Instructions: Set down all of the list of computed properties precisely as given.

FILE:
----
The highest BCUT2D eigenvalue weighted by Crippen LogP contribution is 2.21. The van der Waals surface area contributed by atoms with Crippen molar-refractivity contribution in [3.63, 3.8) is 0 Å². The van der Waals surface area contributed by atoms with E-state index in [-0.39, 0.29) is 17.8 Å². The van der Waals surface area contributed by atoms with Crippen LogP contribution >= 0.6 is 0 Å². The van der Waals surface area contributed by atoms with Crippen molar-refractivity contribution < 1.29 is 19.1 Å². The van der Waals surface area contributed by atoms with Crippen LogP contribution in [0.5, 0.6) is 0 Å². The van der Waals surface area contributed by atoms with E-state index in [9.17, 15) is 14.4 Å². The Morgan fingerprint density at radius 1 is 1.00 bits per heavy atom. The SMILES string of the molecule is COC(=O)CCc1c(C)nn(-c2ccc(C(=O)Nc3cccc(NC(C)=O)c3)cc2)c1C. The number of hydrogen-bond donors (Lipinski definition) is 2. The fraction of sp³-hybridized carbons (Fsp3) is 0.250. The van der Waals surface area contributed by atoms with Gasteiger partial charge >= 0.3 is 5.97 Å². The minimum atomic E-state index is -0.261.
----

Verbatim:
The highest BCUT2D eigenvalue weighted by Crippen LogP contribution is 2.21. The van der Waals surface area contributed by atoms with Crippen molar-refractivity contribution in [3.63, 3.8) is 0 Å². The van der Waals surface area contributed by atoms with E-state index in [-0.39, 0.29) is 17.8 Å². The van der Waals surface area contributed by atoms with Crippen LogP contribution >= 0.6 is 0 Å². The van der Waals surface area contributed by atoms with Crippen molar-refractivity contribution < 1.29 is 19.1 Å². The van der Waals surface area contributed by atoms with Crippen LogP contribution in [0.5, 0.6) is 0 Å². The van der Waals surface area contributed by atoms with E-state index in [9.17, 15) is 14.4 Å². The Morgan fingerprint density at radius 1 is 1.00 bits per heavy atom. The SMILES string of the molecule is COC(=O)CCc1c(C)nn(-c2ccc(C(=O)Nc3cccc(NC(C)=O)c3)cc2)c1C. The number of hydrogen-bond donors (Lipinski definition) is 2. The fraction of sp³-hybridized carbons (Fsp3) is 0.250. The van der Waals surface area contributed by atoms with Gasteiger partial charge >= 0.3 is 5.97 Å². The minimum atomic E-state index is -0.261.